The web address in the link is wonky:  Seriously.  Read it.  Why would a major company point me to any address as weird as http://bankofamerica.caseid-2078.com?  That’s a cheap trick that phishermen (and other shady folks like the leaders of the Fake News brigades) are resorting to.  Their hope is that as I’m panicking over my breached account, I’m going to see the first half of the web address without questioning the second half.

The harried, urgent, worried me might see “Bank of America” and click.  The thoughtful, skeptical, refuse-to-be-tricked me read the whole address and said, “Nope.  Not falling for that.”  And the Interwebs loving me typed the address into my Google Machine and found about a thousand references to a phishing scam.

#anotherwinforthegoodguys

Banks don’t usually send text messages — particularly asking users to update their personal information:  In a world where phishing — and in this case, SMiShing — has become an all too common method for evil creeps to fleece the innocents, banks have taken a pretty hard-line approach to contacting customers.  They pretty much NEVER send out email or text messages when there is a problem.  That protects everyone.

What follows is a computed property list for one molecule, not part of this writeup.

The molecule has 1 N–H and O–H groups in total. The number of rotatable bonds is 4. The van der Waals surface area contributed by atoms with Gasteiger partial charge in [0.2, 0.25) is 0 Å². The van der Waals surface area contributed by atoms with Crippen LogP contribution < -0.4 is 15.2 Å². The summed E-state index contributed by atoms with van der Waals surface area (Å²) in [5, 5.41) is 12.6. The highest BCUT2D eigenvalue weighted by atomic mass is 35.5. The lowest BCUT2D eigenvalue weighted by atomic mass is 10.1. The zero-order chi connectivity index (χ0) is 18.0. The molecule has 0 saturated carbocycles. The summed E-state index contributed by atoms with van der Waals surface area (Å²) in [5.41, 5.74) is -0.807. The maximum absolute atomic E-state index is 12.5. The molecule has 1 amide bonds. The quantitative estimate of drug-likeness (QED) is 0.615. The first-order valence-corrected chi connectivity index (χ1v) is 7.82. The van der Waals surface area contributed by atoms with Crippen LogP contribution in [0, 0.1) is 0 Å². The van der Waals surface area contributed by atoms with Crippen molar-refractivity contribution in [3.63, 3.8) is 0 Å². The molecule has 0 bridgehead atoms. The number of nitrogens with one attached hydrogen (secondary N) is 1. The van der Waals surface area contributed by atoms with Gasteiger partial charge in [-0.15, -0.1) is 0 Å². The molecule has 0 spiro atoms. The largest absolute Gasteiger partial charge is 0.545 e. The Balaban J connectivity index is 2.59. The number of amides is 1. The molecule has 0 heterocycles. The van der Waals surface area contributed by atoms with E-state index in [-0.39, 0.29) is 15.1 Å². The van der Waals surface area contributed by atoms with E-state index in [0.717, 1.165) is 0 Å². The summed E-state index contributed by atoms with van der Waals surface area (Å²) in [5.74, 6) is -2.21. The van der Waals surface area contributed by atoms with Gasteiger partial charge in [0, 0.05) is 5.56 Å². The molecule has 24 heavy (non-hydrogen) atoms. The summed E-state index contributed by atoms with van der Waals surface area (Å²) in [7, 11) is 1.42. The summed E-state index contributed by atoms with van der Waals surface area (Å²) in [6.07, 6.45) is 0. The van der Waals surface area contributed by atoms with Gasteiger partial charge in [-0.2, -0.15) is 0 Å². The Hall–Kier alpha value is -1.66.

I don’t know if that is Bank of America’s policy.  I’ve never bothered to look, to be honest.  But I DO know that it is the policy of most major banks.  That means I never take emails and texts from banks seriously.

So how did you do?  Did you pick up on all three of the things that raised alarm bells in my mind?  If so, huzzah for you!

Now for a more important question:  Could your STUDENTS spot all of that sketchiness?  

If not, you’ve got some teaching to do!

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Related Radical Reads:

What are YOU Doing to Teach Students to Spot Fake News Stories?

The Anatomy of a Hoax Website

Curating Sources on Controversial Topics